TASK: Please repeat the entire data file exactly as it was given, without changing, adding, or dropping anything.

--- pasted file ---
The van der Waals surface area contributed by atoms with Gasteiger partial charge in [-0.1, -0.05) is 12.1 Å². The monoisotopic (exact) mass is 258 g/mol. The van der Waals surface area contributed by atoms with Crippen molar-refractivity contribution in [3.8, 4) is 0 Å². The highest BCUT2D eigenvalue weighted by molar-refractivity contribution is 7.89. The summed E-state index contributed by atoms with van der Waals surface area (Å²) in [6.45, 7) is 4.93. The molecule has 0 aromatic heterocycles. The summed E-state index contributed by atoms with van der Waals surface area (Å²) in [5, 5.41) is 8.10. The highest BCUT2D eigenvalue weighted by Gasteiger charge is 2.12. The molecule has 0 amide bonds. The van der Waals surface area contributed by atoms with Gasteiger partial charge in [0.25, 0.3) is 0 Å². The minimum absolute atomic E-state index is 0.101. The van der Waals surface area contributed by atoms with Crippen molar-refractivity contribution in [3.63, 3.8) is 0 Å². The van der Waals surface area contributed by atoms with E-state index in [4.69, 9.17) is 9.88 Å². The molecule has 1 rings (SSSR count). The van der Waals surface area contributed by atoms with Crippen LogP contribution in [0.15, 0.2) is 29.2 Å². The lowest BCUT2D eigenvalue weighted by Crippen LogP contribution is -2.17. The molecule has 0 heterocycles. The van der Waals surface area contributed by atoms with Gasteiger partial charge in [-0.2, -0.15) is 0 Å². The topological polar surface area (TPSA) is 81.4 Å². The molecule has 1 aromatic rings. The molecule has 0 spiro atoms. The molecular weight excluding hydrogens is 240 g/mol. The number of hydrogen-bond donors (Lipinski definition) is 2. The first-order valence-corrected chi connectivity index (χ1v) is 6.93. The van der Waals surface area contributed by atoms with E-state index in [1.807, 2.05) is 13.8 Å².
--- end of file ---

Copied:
The van der Waals surface area contributed by atoms with Gasteiger partial charge in [-0.1, -0.05) is 12.1 Å². The monoisotopic (exact) mass is 258 g/mol. The van der Waals surface area contributed by atoms with Crippen molar-refractivity contribution in [3.8, 4) is 0 Å². The highest BCUT2D eigenvalue weighted by molar-refractivity contribution is 7.89. The summed E-state index contributed by atoms with van der Waals surface area (Å²) in [6.45, 7) is 4.93. The molecule has 0 aromatic heterocycles. The summed E-state index contributed by atoms with van der Waals surface area (Å²) in [5, 5.41) is 8.10. The highest BCUT2D eigenvalue weighted by Gasteiger charge is 2.12. The molecule has 0 amide bonds. The van der Waals surface area contributed by atoms with Gasteiger partial charge in [0.25, 0.3) is 0 Å². The minimum absolute atomic E-state index is 0.101. The van der Waals surface area contributed by atoms with Crippen molar-refractivity contribution in [3.63, 3.8) is 0 Å². The van der Waals surface area contributed by atoms with E-state index in [4.69, 9.17) is 9.88 Å². The molecule has 1 rings (SSSR count). The van der Waals surface area contributed by atoms with Crippen LogP contribution in [0.15, 0.2) is 29.2 Å². The lowest BCUT2D eigenvalue weighted by Crippen LogP contribution is -2.17. The molecule has 0 heterocycles. The van der Waals surface area contributed by atoms with Gasteiger partial charge in [-0.2, -0.15) is 0 Å². The topological polar surface area (TPSA) is 81.4 Å². The molecule has 1 aromatic rings. The molecule has 0 spiro atoms. The molecular weight excluding hydrogens is 240 g/mol. The number of hydrogen-bond donors (Lipinski definition) is 2. The first-order valence-corrected chi connectivity index (χ1v) is 6.93. The van der Waals surface area contributed by atoms with E-state index in [1.807, 2.05) is 13.8 Å².